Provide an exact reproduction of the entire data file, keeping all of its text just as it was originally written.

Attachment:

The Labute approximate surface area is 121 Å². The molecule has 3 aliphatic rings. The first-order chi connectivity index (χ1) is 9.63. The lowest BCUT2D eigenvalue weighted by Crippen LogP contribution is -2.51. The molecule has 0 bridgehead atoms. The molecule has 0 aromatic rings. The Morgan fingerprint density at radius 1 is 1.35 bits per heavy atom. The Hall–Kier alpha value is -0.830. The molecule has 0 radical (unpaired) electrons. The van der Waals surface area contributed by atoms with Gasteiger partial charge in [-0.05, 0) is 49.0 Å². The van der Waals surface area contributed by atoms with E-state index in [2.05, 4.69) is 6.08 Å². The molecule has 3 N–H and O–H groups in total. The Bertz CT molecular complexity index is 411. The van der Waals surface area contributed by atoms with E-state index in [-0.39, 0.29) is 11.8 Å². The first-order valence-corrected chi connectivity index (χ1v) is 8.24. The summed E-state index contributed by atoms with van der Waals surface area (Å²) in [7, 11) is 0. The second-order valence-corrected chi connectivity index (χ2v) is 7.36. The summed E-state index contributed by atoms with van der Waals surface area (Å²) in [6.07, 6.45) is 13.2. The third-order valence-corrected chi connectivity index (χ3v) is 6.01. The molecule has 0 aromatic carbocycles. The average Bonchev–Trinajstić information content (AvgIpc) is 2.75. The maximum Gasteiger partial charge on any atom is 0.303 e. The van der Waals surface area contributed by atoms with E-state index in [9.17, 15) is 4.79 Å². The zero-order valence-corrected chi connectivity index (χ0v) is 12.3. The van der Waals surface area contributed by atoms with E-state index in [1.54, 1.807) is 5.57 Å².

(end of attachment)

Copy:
The Labute approximate surface area is 121 Å². The molecule has 3 aliphatic rings. The first-order chi connectivity index (χ1) is 9.63. The lowest BCUT2D eigenvalue weighted by Crippen LogP contribution is -2.51. The molecule has 0 bridgehead atoms. The molecule has 0 aromatic rings. The Morgan fingerprint density at radius 1 is 1.35 bits per heavy atom. The Hall–Kier alpha value is -0.830. The molecule has 0 radical (unpaired) electrons. The van der Waals surface area contributed by atoms with Gasteiger partial charge in [-0.05, 0) is 49.0 Å². The van der Waals surface area contributed by atoms with E-state index in [2.05, 4.69) is 6.08 Å². The molecule has 3 N–H and O–H groups in total. The Bertz CT molecular complexity index is 411. The van der Waals surface area contributed by atoms with E-state index in [-0.39, 0.29) is 11.8 Å². The first-order valence-corrected chi connectivity index (χ1v) is 8.24. The summed E-state index contributed by atoms with van der Waals surface area (Å²) in [7, 11) is 0. The second-order valence-corrected chi connectivity index (χ2v) is 7.36. The summed E-state index contributed by atoms with van der Waals surface area (Å²) in [6.07, 6.45) is 13.2. The third-order valence-corrected chi connectivity index (χ3v) is 6.01. The molecule has 0 aromatic carbocycles. The average Bonchev–Trinajstić information content (AvgIpc) is 2.75. The maximum Gasteiger partial charge on any atom is 0.303 e. The van der Waals surface area contributed by atoms with E-state index in [9.17, 15) is 4.79 Å². The zero-order valence-corrected chi connectivity index (χ0v) is 12.3. The van der Waals surface area contributed by atoms with E-state index in [1.54, 1.807) is 5.57 Å².